Life is Sweet tells us, therefore, that we need to find life-supporting ways to seek that taste of love and protection.  Ayurveda tells us that nutrition is encoded into the body through taste: there are six main tastes, which are themselves combinations of the five elements, and which have emotional correlations or vibrations associated with them.  The sweet taste is the most nourishing and anabolic of the tastes (building up), and its emotional vibration is love and nurturance.  Eighty percent of the foods in nature contain the sweet taste. (As Durga says, “80% of what Mother Nature gives us is love.”)  This, in part, explains the culture behind terms of endearment like sweetie, sugar, and honey, and the practice of giving sweets for Valentine’s Day, of baking cakes for birthdays, or using chocolate to recover from dementors.

Eighty percent of what Mother Nature gives us is love.

However, rather than just relying on one sense – the sense of taste – and seeking artificial or subpar sources of sweetness, this tenet invites us to find ways to sweeten our lives through all five of our sense gates, with taste coming last.  We can flood our senses with sweetness without ever tasting a thing.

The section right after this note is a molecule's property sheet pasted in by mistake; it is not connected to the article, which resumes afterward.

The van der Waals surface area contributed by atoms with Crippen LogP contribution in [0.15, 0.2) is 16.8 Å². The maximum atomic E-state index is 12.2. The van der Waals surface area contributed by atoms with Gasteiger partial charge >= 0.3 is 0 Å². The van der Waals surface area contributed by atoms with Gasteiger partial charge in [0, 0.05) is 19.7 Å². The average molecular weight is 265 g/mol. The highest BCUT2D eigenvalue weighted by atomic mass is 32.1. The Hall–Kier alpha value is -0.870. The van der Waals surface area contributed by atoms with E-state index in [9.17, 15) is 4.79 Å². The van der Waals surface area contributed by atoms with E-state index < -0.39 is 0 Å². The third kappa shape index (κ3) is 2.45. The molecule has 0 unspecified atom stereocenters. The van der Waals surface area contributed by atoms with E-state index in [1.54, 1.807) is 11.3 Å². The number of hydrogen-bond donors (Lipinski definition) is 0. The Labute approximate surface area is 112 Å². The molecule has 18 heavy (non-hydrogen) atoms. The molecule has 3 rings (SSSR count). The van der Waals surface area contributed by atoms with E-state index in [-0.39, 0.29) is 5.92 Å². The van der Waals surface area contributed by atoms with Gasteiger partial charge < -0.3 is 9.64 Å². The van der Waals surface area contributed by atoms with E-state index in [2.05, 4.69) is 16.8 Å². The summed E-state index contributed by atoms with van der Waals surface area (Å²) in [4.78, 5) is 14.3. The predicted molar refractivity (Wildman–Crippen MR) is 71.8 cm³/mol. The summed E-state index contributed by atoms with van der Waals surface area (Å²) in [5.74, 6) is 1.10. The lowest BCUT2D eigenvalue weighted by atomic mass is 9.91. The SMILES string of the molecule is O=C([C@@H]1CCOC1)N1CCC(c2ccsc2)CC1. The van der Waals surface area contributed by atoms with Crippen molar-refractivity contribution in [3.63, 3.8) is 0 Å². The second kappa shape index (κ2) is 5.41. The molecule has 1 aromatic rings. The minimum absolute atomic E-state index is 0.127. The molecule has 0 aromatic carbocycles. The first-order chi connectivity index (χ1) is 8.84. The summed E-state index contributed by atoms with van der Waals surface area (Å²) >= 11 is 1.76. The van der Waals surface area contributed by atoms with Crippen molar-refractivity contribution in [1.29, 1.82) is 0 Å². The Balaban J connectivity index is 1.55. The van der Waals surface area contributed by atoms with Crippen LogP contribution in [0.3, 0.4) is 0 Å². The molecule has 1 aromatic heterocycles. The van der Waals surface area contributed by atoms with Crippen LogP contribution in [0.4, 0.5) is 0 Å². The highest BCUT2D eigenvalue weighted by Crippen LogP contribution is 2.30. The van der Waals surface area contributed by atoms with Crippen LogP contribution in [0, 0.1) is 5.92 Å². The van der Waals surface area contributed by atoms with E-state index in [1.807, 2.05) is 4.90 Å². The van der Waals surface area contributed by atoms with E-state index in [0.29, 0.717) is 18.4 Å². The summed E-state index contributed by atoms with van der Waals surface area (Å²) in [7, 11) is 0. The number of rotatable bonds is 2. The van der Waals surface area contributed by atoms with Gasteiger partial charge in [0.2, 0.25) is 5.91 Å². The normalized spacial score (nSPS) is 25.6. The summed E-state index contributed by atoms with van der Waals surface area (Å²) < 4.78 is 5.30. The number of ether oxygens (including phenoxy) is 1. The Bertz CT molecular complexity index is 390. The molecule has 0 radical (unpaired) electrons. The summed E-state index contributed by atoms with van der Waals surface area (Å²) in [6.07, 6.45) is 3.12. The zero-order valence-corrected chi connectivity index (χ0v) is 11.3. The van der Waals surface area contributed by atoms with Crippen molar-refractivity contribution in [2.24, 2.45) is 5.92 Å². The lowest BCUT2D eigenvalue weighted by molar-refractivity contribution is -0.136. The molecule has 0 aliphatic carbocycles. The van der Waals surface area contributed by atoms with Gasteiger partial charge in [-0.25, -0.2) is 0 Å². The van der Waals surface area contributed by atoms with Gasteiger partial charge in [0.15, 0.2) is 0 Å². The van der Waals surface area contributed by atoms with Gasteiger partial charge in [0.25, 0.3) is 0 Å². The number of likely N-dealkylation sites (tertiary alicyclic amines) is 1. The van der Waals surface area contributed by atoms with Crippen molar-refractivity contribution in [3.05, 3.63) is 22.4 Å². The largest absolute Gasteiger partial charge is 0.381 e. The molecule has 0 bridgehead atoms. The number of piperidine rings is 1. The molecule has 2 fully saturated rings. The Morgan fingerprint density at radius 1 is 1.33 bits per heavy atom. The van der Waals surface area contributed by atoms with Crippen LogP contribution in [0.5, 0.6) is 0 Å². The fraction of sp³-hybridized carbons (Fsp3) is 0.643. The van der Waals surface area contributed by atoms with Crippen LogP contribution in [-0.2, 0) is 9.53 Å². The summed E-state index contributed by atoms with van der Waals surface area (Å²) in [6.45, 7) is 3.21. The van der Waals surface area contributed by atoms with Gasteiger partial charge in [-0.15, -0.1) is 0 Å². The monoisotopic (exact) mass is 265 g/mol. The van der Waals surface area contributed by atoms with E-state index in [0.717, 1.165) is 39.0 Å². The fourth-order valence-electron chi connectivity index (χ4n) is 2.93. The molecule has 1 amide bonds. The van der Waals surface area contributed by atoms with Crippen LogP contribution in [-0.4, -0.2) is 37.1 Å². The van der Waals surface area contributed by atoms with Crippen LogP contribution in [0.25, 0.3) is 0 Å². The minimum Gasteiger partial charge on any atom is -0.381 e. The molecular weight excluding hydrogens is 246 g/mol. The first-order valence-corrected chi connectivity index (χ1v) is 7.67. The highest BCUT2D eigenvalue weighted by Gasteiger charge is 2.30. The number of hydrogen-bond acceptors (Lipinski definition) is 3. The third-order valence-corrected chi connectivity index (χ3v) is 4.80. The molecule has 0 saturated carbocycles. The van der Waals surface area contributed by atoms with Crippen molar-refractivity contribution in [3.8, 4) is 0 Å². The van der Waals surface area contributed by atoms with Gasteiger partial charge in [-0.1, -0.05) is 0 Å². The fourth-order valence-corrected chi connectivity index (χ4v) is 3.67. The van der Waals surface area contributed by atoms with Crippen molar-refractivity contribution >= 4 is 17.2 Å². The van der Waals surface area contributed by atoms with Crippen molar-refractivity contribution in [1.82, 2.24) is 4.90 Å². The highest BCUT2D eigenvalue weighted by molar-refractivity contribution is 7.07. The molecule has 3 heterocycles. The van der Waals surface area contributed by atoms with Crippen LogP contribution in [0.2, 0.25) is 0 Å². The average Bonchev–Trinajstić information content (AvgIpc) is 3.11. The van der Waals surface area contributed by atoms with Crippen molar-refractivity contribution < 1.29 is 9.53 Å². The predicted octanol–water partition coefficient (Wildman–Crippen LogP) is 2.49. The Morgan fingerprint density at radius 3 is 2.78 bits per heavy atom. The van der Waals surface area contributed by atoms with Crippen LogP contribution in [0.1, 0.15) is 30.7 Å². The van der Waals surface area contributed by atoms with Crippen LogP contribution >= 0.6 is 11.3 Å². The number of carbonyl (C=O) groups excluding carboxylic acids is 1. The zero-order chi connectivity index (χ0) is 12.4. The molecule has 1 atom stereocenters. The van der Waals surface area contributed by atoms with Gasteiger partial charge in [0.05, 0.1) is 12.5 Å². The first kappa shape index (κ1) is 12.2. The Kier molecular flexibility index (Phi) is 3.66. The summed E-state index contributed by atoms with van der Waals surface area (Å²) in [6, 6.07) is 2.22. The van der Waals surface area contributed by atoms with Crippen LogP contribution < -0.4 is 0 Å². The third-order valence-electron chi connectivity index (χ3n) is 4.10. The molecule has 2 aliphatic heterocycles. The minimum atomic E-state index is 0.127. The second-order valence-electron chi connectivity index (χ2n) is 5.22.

Here, the therapies that meet this need include Ayurveda Five Sense Therapy, which offers us sattvic (healthy, illuminated) sources of sweetness, along with Bhakti yoga (“the sweetest path”).  In Ayurveda Five Sense therapy, we look to bring in sweetness through each of our sense gates:

Smell – Earth Element – Aromatherapy and Essential Oils, incense
Taste – Water Element – Sattvic sources of sweetness (fruit, dates, coconut)
Sight – Fire Element – Color and Light Therapies (especially Nature, art)
Touch – Air Element – Ayurvedic self-massage (abhyanga), consensual touch, marma points
Sound – Ether Element – Sound therapy (singing mantra or kirtan, Singing Bowls, music)

We can flood our senses with sweetness…without ever tasting a thing.

Ayurveda tells us that the spiritual root of disease is forgetting our nature is spirit, and the physical root of disease is “misuse of the senses.”  Too often, we take in self-destructive, life-detracting input through our senses, which becomes a part of the fabric of our physical and energetic beings.  This is especially so for those of us trapped in cycles of addiction.  Five Sense Therapy seeks to help us course-correct, to balance out the accumulation of “acting out through the senses” and “negative impressions” (essentially, junk food for each of the senses) with more positive or life-enhancing nourishment.